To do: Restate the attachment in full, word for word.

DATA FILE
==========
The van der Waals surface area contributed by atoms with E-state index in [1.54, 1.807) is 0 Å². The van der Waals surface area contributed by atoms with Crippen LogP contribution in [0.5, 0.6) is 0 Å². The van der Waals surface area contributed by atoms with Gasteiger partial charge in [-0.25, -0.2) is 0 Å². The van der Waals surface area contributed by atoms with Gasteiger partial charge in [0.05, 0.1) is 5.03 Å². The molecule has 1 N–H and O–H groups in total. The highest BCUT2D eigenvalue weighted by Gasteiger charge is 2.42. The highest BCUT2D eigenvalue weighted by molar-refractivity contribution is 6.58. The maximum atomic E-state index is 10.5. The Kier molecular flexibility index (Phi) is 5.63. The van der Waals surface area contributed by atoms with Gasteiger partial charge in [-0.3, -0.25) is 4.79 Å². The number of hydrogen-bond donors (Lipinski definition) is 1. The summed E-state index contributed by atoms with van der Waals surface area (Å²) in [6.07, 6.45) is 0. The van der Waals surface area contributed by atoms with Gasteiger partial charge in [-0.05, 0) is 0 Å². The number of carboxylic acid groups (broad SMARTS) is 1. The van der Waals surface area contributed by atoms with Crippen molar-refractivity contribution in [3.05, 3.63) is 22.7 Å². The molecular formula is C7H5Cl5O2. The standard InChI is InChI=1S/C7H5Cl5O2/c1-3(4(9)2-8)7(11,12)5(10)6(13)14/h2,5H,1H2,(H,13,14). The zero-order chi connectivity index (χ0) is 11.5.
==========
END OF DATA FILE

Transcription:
The van der Waals surface area contributed by atoms with E-state index in [1.54, 1.807) is 0 Å². The van der Waals surface area contributed by atoms with Crippen LogP contribution in [0.5, 0.6) is 0 Å². The van der Waals surface area contributed by atoms with Gasteiger partial charge in [-0.25, -0.2) is 0 Å². The van der Waals surface area contributed by atoms with Gasteiger partial charge in [0.05, 0.1) is 5.03 Å². The molecule has 1 N–H and O–H groups in total. The highest BCUT2D eigenvalue weighted by Gasteiger charge is 2.42. The highest BCUT2D eigenvalue weighted by molar-refractivity contribution is 6.58. The maximum atomic E-state index is 10.5. The Kier molecular flexibility index (Phi) is 5.63. The van der Waals surface area contributed by atoms with Gasteiger partial charge in [-0.3, -0.25) is 4.79 Å². The number of hydrogen-bond donors (Lipinski definition) is 1. The summed E-state index contributed by atoms with van der Waals surface area (Å²) in [6.07, 6.45) is 0. The van der Waals surface area contributed by atoms with Gasteiger partial charge in [-0.05, 0) is 0 Å². The number of carboxylic acid groups (broad SMARTS) is 1. The van der Waals surface area contributed by atoms with Crippen molar-refractivity contribution in [3.05, 3.63) is 22.7 Å². The molecular formula is C7H5Cl5O2. The standard InChI is InChI=1S/C7H5Cl5O2/c1-3(4(9)2-8)7(11,12)5(10)6(13)14/h2,5H,1H2,(H,13,14). The zero-order chi connectivity index (χ0) is 11.5.